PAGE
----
A higher-order function (HOF) is a function that is specialized by another function or that produces another function (i.e. it accepts a function as an argument and/or returns a function). All other functions are lower-order functions.
A function is data, so we can treat it like any other object (e.g., a number or a string) and use it as an argument or as a return value.
HOFs allow us to build abstractions by passing actions (functions) around. For example, a recurring pattern is applying a specific function to all the elements of a list.
map abstracts away the details of this behavior, allowing us to apply any function that is passed in.
Functions as arguments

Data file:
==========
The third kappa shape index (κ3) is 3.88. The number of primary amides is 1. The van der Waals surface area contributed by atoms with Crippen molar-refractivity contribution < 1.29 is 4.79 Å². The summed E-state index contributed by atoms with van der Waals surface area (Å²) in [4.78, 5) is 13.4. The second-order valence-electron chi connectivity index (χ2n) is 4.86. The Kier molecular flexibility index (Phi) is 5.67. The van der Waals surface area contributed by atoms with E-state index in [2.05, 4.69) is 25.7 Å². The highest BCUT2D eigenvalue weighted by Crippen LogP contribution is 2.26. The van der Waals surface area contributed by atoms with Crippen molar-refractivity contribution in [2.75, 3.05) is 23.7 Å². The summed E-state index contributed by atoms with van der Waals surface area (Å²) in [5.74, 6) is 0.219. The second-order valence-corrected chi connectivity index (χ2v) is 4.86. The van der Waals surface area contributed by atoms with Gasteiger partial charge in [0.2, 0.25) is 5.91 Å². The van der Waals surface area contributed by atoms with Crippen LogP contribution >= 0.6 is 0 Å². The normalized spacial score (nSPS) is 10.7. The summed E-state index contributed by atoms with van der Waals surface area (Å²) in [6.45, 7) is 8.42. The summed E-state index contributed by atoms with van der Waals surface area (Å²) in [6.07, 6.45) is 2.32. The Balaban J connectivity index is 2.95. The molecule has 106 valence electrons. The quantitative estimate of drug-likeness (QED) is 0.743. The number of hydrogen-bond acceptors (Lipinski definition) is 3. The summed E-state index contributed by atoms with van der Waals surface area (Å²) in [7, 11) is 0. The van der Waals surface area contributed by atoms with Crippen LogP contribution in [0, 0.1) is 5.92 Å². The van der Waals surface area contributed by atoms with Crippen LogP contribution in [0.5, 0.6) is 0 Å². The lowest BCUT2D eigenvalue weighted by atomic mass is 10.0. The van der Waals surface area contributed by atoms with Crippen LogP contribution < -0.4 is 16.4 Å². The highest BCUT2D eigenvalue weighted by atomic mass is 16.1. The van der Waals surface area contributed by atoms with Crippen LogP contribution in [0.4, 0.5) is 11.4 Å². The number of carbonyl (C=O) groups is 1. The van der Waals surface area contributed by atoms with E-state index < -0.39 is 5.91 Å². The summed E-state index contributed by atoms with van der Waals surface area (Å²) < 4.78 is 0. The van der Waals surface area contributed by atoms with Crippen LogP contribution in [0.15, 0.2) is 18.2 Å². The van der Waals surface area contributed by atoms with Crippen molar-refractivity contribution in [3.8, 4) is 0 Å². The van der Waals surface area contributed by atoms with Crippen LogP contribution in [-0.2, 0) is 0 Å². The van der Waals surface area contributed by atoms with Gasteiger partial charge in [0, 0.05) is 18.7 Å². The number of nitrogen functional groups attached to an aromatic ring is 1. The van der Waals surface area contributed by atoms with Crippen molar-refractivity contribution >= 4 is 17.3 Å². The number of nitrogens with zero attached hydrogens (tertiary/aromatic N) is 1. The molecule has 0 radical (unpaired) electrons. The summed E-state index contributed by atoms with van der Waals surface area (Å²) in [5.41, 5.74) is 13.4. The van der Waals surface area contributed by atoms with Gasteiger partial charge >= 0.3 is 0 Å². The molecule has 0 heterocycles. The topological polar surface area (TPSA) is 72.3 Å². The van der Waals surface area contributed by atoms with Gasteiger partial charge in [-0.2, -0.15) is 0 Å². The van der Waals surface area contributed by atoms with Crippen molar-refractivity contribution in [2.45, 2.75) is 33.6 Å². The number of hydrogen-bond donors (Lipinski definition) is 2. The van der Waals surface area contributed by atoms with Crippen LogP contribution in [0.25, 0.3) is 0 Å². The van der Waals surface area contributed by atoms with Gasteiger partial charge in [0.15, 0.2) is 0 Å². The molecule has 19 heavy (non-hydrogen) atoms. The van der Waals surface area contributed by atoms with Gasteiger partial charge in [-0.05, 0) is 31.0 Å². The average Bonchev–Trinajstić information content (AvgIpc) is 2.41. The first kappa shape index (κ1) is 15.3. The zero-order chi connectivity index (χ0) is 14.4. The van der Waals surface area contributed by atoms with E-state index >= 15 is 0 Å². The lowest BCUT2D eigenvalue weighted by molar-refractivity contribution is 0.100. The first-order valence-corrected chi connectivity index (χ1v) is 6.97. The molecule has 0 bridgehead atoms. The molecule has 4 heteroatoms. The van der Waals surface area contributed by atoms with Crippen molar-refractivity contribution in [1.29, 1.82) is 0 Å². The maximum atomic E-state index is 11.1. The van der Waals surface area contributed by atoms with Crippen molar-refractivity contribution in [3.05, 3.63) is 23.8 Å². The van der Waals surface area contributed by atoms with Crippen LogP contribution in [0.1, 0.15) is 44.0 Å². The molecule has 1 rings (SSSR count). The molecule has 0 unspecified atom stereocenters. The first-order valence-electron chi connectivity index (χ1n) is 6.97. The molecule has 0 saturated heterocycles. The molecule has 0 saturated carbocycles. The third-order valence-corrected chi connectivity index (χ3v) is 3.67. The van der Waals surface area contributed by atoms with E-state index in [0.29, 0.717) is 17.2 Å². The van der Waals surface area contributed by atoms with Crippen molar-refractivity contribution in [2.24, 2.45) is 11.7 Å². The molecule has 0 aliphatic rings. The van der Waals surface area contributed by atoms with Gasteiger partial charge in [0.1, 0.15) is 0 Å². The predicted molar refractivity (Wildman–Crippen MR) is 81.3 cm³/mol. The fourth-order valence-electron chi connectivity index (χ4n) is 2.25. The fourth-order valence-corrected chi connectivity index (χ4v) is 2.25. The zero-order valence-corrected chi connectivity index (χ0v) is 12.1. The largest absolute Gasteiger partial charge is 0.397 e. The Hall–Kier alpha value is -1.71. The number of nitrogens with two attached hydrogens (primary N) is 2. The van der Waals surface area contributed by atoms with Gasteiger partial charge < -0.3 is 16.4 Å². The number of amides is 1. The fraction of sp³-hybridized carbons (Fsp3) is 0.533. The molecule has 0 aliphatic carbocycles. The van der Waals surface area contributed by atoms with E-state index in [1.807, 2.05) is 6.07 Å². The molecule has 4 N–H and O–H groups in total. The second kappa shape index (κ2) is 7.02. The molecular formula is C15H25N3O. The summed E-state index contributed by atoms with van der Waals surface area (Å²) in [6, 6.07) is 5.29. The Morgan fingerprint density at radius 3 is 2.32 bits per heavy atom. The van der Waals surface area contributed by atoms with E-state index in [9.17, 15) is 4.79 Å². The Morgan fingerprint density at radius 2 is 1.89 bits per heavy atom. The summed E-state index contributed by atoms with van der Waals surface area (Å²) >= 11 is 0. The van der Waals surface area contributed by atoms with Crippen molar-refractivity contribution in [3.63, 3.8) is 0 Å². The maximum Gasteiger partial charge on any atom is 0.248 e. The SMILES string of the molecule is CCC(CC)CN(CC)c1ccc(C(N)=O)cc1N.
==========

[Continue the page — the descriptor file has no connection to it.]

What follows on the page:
def map(f, iterable): return (f(x) for x in iterable)
def filter(f, iterable): return (x for x in iterable if f(x))
def iter_solve(guess, done, update): while not done(guess): guess = update(guess) return guess
Functions as return values
def countdown(n): def tick(): nonlocal n n -= 1 return n return tick
def rational(x, y): def dispatch(field) if field == 'numer': return x elif field == 'denom': return y else: return 'invalid field' return dispatch
curry = lambda f: lambda x: lambda y: f(x, y)